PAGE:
Why Road Running?
- Least gear requirements of any terrestrial sport: shoes, shorts, shirt are all that is required. No need to buy a racquet or expensive basketball/volleyball/futbol.
- No need to find a partner or team with whom to play.
- Can be done any time to fit to any schedule.
- Get to see new sights.
- Get to see old friends along the road.
- Can be done anywhere: does not require finding a gym or court on which to play.
- The activity is simple and easy, hence very relaxing for the mind.
- Run against traffic.
- Keep to the side of the road.
- In heavy two way traffic with tall grass stop and get out of the road.
- On curves with tall grass run the OUTSIDE of the curve even if this mean running with traffic.
- Do not wear anything with headphones such as walkman's or portable CD players. You will not be able to hear cars. Survival on our roads depends on being able to hear cars coming up from behind, around the corner ahead, or just over the hill.
- Always stay alert and aware of what's going on around you.
- Avoid running in a pack of people, but run with a partner if you can.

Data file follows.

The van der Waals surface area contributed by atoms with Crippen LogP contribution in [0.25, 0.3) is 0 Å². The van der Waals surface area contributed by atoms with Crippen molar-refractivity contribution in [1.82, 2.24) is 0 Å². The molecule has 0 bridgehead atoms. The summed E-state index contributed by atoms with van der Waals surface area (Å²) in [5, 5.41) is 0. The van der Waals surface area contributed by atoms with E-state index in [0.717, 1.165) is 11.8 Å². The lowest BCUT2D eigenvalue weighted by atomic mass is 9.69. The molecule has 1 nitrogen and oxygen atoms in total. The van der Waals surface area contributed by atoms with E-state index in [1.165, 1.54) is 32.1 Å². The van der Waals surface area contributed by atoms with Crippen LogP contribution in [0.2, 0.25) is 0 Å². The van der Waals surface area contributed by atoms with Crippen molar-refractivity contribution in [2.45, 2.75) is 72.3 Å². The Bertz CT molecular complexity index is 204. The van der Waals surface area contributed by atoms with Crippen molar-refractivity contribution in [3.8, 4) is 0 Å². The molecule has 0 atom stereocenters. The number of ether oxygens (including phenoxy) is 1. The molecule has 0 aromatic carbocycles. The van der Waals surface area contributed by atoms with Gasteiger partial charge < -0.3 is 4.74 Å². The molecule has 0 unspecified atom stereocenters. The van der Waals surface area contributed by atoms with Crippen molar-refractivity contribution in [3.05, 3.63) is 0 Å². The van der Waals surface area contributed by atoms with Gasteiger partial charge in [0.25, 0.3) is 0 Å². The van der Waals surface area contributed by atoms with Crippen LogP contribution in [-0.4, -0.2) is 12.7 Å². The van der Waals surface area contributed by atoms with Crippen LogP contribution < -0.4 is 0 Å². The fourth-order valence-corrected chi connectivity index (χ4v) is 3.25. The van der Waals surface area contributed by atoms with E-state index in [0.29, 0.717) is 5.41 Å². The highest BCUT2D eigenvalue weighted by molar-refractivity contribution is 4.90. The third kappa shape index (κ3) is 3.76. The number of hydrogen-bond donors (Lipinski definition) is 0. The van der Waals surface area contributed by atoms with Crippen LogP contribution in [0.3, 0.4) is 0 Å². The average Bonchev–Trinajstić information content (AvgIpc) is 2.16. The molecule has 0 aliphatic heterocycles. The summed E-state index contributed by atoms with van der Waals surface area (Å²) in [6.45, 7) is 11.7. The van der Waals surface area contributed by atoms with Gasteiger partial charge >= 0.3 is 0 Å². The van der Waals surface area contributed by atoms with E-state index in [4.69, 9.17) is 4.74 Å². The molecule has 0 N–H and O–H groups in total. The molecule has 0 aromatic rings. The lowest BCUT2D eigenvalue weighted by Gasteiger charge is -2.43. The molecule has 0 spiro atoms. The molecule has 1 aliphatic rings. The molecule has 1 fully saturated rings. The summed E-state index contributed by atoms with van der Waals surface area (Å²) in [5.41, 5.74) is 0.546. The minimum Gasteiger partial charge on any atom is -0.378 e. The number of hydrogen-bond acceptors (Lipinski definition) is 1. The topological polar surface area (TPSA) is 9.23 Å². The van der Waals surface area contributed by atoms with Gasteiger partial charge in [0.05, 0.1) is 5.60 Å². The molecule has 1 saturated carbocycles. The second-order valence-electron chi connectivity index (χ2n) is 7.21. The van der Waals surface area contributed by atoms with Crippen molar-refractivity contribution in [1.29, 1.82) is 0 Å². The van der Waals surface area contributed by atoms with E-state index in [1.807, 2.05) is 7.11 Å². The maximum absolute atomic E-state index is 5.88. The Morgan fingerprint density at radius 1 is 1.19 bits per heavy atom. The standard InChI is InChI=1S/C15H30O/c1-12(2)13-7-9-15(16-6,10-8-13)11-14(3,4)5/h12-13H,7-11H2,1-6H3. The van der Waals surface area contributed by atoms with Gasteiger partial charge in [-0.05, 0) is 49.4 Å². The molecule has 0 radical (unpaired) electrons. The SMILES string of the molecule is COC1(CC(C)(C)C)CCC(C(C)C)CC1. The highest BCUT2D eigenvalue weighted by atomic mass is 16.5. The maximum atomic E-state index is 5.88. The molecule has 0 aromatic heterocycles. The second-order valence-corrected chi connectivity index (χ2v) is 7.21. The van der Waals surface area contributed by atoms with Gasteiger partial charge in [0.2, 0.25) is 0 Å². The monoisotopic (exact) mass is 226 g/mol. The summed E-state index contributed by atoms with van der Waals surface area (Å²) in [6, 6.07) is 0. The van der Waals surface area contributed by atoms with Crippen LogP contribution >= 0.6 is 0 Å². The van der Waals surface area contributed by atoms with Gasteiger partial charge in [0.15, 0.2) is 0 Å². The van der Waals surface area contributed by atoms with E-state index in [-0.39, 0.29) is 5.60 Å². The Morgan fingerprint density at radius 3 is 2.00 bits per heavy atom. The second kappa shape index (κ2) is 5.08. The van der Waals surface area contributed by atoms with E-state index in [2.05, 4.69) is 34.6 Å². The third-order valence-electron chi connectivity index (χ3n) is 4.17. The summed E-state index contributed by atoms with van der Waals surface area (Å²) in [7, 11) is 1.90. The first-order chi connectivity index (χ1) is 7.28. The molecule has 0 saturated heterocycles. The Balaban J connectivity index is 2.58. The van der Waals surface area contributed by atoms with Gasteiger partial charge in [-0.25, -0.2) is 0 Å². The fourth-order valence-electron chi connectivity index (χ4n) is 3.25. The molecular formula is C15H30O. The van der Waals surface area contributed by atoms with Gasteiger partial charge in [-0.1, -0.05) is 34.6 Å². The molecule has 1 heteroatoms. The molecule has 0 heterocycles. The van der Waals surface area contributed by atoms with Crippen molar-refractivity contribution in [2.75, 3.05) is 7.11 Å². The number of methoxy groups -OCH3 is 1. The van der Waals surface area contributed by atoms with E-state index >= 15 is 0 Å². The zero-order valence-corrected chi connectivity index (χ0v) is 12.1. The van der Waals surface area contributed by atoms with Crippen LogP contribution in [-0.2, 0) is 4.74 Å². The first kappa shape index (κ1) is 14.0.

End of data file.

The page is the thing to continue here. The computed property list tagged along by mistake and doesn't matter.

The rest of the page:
- Do not look at dogs.
- It will be your friends and family who try to "hit" you, not strangers.
- If you run at night, make yourself visible.
- A stopped car will open its door just in time for you to collide with the door.
- Watch out for cars turning right.
- When in a new place try to locate the local runners organization and ask about road conditions, neighborhood safety.
- Carry a cell phone or change for a phone call.
- Don't wear jewelry.
Why trail running?
- Fresh air!
- Let someone know where you are going and how long you will be gone.
- Know your trails if at all possible or run with a guide.
- Better to run with someone.
- Stay together if you do run with someone.
- Greet people. Make sure they know you are coming up behind them.
- Women probably should not run alone in any deep forest in this day and age. There are dangerous animals called men.
- Apply coconut oil to your legs and arms to prevent scratches and cuts from razor grass, ferns, and other fauna.
- If you do sprain your ankle, walk to the nearest home.
- Watch out for rocks.
- Do not always look down: watch out for low hibiscus and other branches.
- Watch out for hidden downed logs in dense grass. Slow to a walk if you cannot see the trail.
- Clay is slippery: walk down wet clay trails.
- All rocks should be considered slippery.